Sure, Butler’s outing against the Lakers wasn’t a shocking development and plays like those above — whether shots missed or plays ended in clunky fouls — weren’t showstoppers. We know Butler-Embiid pick-and-rolls can be effective based on their talent alone. But this game showed Brett Brown’s willingness to experiment by giving Butler solid run at point and employing lineups that make spread pick-and-roll easier.
Less McConnell was a good start. He can be bullied by anyone on defense and his lack of 3-point shooting ruins spacing on offense. Any time he’s left off ball next to Simmons or Butler, the offense can bog down. Against the Lakers, McConnell had his 13th-lowest minute game of the season at 19:11. When he was absent in these stretches with Butler left as the main ball handler, it was easier for Butler to drive into more space and scramble the Lakers’ defense.
Shamet, in particular, could benefit from McConnell’s role decreasing. He’s shooting 40.4 percent from 3 for the season, with 93 made triples, second on the team only to Redick. But on top of that, Shamet has handled the ball more himself lately, which is encouraging to see, even if some of it’s in garbage time. He has experience playing point guard from college, too, and he’s looked pretty comfortable showing off his adequate handle and ability to make swift, simple passing reads. Shamet is capable of handling more, and it makes complete sense to give Shamet some of McConnell’s minutes.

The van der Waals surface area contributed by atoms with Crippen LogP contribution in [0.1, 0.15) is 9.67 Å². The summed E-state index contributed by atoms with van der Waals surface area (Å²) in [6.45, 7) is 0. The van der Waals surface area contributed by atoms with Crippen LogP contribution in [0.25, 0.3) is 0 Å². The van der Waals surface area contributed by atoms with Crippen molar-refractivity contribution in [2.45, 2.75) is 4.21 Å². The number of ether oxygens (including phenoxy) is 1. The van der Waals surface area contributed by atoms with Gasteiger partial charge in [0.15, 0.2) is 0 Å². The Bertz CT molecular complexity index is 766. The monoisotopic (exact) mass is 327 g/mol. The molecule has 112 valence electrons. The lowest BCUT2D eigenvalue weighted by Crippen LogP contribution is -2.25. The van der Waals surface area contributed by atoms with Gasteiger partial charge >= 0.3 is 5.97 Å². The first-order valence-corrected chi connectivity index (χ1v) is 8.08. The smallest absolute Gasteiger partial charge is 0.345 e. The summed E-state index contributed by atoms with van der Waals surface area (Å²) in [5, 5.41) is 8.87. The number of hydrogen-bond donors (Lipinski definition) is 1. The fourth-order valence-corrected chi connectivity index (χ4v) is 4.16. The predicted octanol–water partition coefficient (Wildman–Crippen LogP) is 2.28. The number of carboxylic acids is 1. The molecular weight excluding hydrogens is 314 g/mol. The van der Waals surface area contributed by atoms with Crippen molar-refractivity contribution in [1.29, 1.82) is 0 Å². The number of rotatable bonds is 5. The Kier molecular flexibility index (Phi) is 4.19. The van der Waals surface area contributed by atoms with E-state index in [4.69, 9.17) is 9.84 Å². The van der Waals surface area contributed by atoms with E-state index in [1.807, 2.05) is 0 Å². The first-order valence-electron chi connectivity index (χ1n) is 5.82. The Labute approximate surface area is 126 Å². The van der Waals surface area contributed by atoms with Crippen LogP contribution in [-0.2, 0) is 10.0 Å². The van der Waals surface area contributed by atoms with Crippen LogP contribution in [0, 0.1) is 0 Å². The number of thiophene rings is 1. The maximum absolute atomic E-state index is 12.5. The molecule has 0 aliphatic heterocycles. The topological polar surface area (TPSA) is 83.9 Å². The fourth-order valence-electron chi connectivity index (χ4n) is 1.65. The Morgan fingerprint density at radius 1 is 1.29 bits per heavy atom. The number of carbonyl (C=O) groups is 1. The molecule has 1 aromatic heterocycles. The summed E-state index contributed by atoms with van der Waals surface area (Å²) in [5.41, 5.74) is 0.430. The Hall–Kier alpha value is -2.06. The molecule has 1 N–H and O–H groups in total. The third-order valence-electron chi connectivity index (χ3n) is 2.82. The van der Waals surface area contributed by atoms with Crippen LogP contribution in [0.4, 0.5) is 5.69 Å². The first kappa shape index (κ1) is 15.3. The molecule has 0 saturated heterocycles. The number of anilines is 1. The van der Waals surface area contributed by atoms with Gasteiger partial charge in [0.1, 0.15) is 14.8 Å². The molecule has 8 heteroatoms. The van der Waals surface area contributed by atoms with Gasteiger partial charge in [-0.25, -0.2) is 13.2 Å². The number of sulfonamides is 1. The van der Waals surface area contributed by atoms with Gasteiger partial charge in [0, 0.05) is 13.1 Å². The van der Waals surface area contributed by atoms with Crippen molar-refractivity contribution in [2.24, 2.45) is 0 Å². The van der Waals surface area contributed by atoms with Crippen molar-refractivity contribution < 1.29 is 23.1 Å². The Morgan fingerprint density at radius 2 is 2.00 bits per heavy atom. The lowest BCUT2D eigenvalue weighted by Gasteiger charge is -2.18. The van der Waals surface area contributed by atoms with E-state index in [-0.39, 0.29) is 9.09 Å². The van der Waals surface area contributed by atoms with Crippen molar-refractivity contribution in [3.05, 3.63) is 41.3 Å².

Again, bringing in another shooting wing like Wesley Matthews to take Brewer’s place in the lineup examined above would help. The Sixers are a perfect fit for what Matthews offers as a career 38.3 percent 3-point shooter, and they’re already interested in acquiring him when he’s bought out by the Knicks, per Philly Voice’s Kyle Neubeck.
The more Butler can play with groups like those he did against the Lakers, the more he can do what he does best with the ball. And he doesn’t have to do this a ton, as staggering him with Simmons to maintain overall talent and perimeter defense is still important (this is where using Simmons as a roll man becomes so intriguing). At the very least, Point Butler is an option that should be developed, another weapon that can be unleashed against a specific matchup or playoff setting that warrants it.
“I’m not even stunting — I was hype,” Butler said when recalling how Brown told him he’d be leading the offense more against the Lakers, per Hofmann. “He came to me two days ago and told me I was going to be bringing up the ball a little bit. I told him I was comfortable with it.”
With plenty of games left before the playoffs, the Sixers have time to continue honing their chemistry and tapping into the new skill set they have in Butler. They can experiment, add new wrinkles to their offense, and inject pick-and-roll heavy spells with Butler.
The Sixers still have plenty to work on and obvious holes in their roster to address through buyouts and trades, but one thing is certain: they have plenty of top-end talent and variety at their fingertips.
All statistics courtesy of Basketball-Reference.com and NBA.com.